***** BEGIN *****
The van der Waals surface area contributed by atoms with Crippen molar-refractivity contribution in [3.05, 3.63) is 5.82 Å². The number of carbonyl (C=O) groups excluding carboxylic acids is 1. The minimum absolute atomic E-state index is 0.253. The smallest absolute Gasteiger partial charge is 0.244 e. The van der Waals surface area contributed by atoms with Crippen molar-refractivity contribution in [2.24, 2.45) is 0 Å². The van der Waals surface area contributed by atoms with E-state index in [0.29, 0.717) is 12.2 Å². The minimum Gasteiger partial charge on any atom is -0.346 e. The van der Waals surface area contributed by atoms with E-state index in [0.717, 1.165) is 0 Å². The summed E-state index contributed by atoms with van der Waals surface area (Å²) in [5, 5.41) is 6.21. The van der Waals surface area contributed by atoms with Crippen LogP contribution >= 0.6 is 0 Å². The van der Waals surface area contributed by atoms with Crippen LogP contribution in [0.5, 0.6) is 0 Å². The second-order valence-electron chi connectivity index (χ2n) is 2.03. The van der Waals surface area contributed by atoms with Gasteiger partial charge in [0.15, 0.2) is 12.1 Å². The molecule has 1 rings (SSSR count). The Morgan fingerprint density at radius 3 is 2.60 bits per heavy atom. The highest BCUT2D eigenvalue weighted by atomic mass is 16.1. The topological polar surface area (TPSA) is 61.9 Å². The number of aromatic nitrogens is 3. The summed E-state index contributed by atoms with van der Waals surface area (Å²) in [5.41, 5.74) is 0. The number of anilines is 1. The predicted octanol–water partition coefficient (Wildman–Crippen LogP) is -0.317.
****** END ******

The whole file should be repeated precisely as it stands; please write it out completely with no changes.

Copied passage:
The van der Waals surface area contributed by atoms with Crippen molar-refractivity contribution in [3.05, 3.63) is 5.82 Å². The number of carbonyl (C=O) groups excluding carboxylic acids is 1. The minimum absolute atomic E-state index is 0.253. The smallest absolute Gasteiger partial charge is 0.244 e. The van der Waals surface area contributed by atoms with Crippen molar-refractivity contribution in [2.24, 2.45) is 0 Å². The van der Waals surface area contributed by atoms with E-state index in [0.29, 0.717) is 12.2 Å². The minimum Gasteiger partial charge on any atom is -0.346 e. The van der Waals surface area contributed by atoms with E-state index in [0.717, 1.165) is 0 Å². The summed E-state index contributed by atoms with van der Waals surface area (Å²) in [5, 5.41) is 6.21. The van der Waals surface area contributed by atoms with Crippen LogP contribution >= 0.6 is 0 Å². The van der Waals surface area contributed by atoms with Crippen LogP contribution in [0.5, 0.6) is 0 Å². The second-order valence-electron chi connectivity index (χ2n) is 2.03. The van der Waals surface area contributed by atoms with Gasteiger partial charge in [0.15, 0.2) is 12.1 Å². The molecule has 1 rings (SSSR count). The Morgan fingerprint density at radius 3 is 2.60 bits per heavy atom. The highest BCUT2D eigenvalue weighted by atomic mass is 16.1. The topological polar surface area (TPSA) is 61.9 Å². The number of aromatic nitrogens is 3. The summed E-state index contributed by atoms with van der Waals surface area (Å²) in [5.41, 5.74) is 0. The number of anilines is 1. The predicted octanol–water partition coefficient (Wildman–Crippen LogP) is -0.317.